All you need to know about how the National Health Insurance will affect you

National Health Insurance

The National Health Insurance (NHI) is a health financing system that is designed to pool funds to provide access to quality affordable personal health services for all South Africans based on their health needs, irrespective of their socio-economic status.

It seeks to realise universal health coverage for all South Africans.

It is being implemented in phases over a 14-year period that started in 2012 and is essentially a single fund that seeks to cover all people no matter their income.

The South African government has further plans to establish a body called the NHI Authority, which will gather funds from tax payments.

In the long run, the implementation of the National Health Insurance (NHI) will help to reduce the amount that people pay for healthcare.

The department hopes that improvements are targeted at giving patients an option to select from a package of care offered by accredited health facilities, whether public or private.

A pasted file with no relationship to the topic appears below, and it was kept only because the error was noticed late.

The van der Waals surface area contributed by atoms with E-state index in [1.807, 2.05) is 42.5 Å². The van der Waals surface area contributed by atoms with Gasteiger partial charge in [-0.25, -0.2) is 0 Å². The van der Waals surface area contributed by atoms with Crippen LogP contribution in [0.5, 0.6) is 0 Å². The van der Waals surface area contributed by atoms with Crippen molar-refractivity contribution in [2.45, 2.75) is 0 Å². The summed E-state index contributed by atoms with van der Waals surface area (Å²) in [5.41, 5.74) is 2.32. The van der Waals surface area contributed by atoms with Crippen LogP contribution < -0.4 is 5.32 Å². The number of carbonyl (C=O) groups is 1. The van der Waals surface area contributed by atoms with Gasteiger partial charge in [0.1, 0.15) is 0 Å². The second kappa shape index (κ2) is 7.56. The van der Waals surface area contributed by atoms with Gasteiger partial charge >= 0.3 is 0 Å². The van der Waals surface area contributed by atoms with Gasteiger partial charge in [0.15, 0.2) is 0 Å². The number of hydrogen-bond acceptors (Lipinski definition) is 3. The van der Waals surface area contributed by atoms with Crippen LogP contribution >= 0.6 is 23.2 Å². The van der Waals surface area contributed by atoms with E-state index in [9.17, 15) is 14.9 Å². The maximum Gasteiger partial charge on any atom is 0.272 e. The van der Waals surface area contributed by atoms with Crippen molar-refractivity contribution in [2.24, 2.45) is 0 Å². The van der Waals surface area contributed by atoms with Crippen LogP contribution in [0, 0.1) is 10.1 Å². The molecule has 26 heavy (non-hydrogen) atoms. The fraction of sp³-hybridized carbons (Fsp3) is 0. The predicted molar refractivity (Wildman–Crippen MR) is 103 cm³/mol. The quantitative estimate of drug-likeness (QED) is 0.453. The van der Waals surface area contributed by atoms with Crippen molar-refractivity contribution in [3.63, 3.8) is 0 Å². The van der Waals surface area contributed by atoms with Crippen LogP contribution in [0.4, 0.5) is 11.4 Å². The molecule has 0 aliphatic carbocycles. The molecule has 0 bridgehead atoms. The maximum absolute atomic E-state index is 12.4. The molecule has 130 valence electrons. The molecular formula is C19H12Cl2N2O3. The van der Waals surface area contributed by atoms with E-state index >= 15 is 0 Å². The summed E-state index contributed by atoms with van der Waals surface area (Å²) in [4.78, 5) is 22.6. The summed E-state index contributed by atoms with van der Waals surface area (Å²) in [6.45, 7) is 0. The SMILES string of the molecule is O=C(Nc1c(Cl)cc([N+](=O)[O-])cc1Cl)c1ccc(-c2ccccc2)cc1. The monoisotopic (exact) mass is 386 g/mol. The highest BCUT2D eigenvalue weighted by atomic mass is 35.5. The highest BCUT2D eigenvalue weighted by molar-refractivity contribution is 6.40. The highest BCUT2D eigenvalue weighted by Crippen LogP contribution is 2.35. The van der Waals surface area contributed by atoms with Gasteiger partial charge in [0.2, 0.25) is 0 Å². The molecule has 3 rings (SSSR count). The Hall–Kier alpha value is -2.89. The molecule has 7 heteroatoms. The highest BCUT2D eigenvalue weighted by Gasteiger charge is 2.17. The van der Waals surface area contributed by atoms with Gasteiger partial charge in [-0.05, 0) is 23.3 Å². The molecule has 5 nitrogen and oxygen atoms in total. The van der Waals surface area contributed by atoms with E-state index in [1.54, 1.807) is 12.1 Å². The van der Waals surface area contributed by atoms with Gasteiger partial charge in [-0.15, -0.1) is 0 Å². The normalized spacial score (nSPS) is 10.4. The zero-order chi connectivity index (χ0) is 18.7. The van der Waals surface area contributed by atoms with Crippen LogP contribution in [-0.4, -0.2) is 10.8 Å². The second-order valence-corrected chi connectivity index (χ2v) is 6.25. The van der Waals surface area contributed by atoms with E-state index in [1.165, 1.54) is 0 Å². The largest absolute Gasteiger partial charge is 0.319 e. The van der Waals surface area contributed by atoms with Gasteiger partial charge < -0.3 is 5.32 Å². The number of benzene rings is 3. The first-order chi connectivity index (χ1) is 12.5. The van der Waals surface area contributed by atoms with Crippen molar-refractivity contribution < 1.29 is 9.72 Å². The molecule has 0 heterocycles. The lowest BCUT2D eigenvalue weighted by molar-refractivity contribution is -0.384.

Reforms are currently underway in the health system, which are intended to lay the foundation for the introduction of the National Health Insurance.

While the introduction of the NHI has positive intentions, it also has challenges.

For instance, only 39% of South Africans have a job, therefore there are too few people paying taxes in order to cover the costs. The current state of Government hospitals and clinics also presents another challenge.

The basic concept so far is that an NHI Fund will be funded by employers and taxpayers’ contributions. So if you earn above a certain income level, you will be required by law to make a contribution to the NHI Fund. It’s expected that this move will be met with much resistance from taxpayers.

The Minister of Health has proposed a system which aims to encourage a more responsive patient-centred health service promoting health, rather than the current primarily possible one reacting to disease.

The main priorities of the National Health Insurance:

  • Improving the management of public health services
  • Quality improvement audits
  • Infrastructure upgrades
  • Medical devices and equipment upgrade
  • Human resources planning, development and support
  • Information management modernisation
  • Setting up an NHI Fund